Know Your Customer (KYC) has always been a fine balancing act between security, regulation, advancing technology, and customer experience. However, with the ever increasing resolution and variety of sensors within our mobile devices (cameras, fingerprint scanners) does digital biometrics meet all our goals at once by offering a single, secure, and convenient sign up process across multiple devices?
The FSA defines the two main purposes of KYC as to help firms to manage effectively their money laundering risks; and to help firms meet their reporting obligations. This process allows the bank to lower fraud, prevent ID theft, and identify any criminal or illegal activity that may be occurring. In today’s age robust KYC comes down to three core principles of verifying someone is who they say they are:
- Something they have (mobile phone, passport),
- Something they know (password, their favorite breed of dog), &
- Something they are (fingerprint, voice recognition).
However, KYC compliance comes at a cost – both in direct dollar terms and to customer experience. A Thomson Reuters poll found that on average the cost of KYC compliance for banks is $60m per year, with some banks spending up to $500m per year. The same poll also found it is taking over 2-months to onboard 30% of corporate customers, with 10% of corporate customers claiming the onboarding process is taking over 4-months. As the KYC process is one of the initial interactions a customer has with the bank this leads to poor customer experience and customers finding alternative solutions.
Digital biometrics relates to an individuals unique physical characteristics (fingerprints, facial recognition, structure of blood vessels within the retina) or behavior traits (typing speed, sentence structure) imaged and stored within the digital world. These unique traits prove a reliable method of identifying individuals. In 2016, the FCA released a report stating that biometrics will be a new direction for Regtech allowing for “more efficient and/or robust ways to verify identity”. There are already a number of startups and growth stage companies operating in applying digital biometrics for KYC compliance (Bioconnect, M2SYS).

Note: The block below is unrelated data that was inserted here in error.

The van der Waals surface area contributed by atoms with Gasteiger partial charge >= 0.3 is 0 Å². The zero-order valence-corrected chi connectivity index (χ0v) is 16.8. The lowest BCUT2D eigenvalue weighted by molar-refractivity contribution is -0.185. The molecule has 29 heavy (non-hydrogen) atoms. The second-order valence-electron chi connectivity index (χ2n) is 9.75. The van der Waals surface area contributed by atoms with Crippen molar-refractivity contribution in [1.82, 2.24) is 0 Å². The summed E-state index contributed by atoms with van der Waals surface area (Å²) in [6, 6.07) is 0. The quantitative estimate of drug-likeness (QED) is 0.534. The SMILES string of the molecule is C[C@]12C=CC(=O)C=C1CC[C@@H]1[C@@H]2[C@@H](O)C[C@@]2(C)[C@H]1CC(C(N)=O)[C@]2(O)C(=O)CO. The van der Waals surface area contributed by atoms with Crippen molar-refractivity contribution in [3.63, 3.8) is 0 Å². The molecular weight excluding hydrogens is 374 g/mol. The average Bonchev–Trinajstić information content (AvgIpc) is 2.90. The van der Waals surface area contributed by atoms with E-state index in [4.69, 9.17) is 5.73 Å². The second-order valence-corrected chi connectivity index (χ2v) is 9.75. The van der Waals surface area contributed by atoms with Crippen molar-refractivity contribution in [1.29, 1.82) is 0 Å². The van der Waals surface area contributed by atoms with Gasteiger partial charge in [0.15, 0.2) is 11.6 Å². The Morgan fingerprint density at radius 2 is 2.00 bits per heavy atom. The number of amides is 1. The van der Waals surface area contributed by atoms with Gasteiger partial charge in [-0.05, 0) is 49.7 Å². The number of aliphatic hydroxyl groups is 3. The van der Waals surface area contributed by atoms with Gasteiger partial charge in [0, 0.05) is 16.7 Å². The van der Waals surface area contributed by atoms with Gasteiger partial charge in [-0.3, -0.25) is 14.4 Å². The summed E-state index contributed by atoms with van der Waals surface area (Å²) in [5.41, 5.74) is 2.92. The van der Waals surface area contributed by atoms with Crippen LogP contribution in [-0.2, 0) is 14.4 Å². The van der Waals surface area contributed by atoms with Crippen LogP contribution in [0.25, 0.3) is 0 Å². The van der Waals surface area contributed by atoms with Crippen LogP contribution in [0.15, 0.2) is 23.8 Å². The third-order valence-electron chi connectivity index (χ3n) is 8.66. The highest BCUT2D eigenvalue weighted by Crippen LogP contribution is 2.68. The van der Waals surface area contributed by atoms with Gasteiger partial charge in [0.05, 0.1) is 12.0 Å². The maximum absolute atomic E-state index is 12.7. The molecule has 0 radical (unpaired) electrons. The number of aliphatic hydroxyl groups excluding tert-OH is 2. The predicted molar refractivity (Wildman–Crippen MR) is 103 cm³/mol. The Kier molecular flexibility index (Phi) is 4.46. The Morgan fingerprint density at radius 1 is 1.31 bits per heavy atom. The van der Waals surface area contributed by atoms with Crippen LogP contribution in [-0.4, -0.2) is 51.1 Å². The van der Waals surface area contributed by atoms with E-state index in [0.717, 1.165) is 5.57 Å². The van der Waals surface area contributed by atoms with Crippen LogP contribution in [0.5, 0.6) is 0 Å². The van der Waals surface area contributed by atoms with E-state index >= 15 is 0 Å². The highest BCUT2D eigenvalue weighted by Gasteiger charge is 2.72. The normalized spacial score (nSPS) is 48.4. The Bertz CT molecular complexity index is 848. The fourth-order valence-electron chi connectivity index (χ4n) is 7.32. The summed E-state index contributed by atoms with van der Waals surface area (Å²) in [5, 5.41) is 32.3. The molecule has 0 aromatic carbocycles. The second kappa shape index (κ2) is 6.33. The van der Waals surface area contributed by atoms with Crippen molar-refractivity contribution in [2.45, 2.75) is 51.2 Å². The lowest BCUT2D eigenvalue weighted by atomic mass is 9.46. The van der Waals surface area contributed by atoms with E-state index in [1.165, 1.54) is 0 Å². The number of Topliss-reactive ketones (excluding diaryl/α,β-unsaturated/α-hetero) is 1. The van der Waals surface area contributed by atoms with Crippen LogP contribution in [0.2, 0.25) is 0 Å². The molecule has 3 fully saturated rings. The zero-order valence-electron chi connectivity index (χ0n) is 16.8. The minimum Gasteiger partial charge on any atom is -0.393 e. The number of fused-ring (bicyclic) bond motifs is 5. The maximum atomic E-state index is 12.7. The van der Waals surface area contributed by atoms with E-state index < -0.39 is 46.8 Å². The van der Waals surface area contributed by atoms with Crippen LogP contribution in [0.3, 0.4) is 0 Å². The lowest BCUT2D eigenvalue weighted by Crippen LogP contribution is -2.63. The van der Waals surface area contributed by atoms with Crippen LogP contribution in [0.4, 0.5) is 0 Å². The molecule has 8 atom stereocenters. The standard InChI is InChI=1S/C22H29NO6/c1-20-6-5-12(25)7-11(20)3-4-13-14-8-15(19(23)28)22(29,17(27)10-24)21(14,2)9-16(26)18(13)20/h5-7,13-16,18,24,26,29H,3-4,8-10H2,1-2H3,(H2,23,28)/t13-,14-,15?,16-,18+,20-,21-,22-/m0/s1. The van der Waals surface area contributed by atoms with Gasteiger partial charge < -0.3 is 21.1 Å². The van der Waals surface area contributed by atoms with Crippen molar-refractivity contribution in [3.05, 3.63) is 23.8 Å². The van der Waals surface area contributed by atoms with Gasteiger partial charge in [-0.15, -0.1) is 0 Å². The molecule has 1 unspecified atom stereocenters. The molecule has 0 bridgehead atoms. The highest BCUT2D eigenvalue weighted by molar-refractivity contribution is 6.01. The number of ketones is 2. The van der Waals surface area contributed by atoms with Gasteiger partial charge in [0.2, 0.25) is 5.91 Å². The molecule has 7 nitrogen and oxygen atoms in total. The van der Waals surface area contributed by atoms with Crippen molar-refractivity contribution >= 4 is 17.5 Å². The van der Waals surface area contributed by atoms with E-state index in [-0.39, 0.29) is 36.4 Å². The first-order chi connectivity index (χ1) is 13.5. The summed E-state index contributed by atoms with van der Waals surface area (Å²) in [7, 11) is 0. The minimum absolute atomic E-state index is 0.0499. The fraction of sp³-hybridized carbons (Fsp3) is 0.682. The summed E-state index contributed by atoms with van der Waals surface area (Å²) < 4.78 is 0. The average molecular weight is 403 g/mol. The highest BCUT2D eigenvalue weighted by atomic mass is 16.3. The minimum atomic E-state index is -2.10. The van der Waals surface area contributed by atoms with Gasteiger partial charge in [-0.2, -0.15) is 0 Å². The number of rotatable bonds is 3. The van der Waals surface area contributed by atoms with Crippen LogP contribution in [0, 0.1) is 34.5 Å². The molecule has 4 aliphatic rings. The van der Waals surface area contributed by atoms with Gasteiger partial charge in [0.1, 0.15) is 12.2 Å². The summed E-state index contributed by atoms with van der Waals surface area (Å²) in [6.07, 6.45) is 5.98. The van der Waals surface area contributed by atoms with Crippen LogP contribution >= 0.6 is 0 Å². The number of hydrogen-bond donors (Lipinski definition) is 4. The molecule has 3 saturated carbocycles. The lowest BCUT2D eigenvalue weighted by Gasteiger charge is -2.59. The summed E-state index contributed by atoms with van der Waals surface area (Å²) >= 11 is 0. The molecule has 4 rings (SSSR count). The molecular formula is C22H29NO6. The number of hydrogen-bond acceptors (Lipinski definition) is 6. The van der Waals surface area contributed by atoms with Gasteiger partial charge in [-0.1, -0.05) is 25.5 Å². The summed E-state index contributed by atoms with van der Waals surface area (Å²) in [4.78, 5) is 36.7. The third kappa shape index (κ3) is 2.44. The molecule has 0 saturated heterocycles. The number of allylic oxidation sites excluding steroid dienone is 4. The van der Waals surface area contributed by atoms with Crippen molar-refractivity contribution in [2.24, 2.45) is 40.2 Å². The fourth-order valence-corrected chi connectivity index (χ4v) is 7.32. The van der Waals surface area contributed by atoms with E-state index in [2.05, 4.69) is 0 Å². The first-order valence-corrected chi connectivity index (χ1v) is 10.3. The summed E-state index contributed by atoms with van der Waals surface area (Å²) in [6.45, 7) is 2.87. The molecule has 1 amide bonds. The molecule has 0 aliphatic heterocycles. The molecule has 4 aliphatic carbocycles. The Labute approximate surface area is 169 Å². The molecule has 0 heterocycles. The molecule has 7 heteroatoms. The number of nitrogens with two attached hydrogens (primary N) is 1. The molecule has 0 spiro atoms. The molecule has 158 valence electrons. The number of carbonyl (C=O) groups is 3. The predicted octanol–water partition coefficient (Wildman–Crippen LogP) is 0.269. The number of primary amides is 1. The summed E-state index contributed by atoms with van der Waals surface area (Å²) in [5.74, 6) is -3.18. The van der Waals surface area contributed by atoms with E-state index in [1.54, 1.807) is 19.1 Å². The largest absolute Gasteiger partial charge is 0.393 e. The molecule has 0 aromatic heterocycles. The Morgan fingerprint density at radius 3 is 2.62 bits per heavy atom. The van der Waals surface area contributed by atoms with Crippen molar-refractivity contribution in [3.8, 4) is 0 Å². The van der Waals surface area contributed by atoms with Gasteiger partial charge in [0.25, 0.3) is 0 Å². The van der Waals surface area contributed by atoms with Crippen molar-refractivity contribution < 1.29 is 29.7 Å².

Globally government agencies have also begun collecting this sensitive personal information that can then be shared with trusted third parties by extremely secure methods. Access to these databases will allow companies to easily and securely sign up new customers to platforms and services. An example where this is happening is India with the introduction of the Aadhaar platform.
Aadhaar is a national ID that comprises both biometric and standard information. This ID is linked into e-KYC and is already being used to instantly approve new mobile connections, and from December 2017 will be required to open any new bank account or to transfer any amount over Rs 50,000. A study by MicroSave estimates that the e-KYC program will save banks and telecoms over Rs 10,000 crore within the next 5 years.
The Aadhaar program shows the value that can be gathered by creating such a central database of biometric information. However, as this is extremely sensitive information it is up to us as a community to best integrate this new and exciting technology into our KYC process in such a secure way that it does not pose any additional risk to the customer, whilst still achieving our goals of a seamless user experience.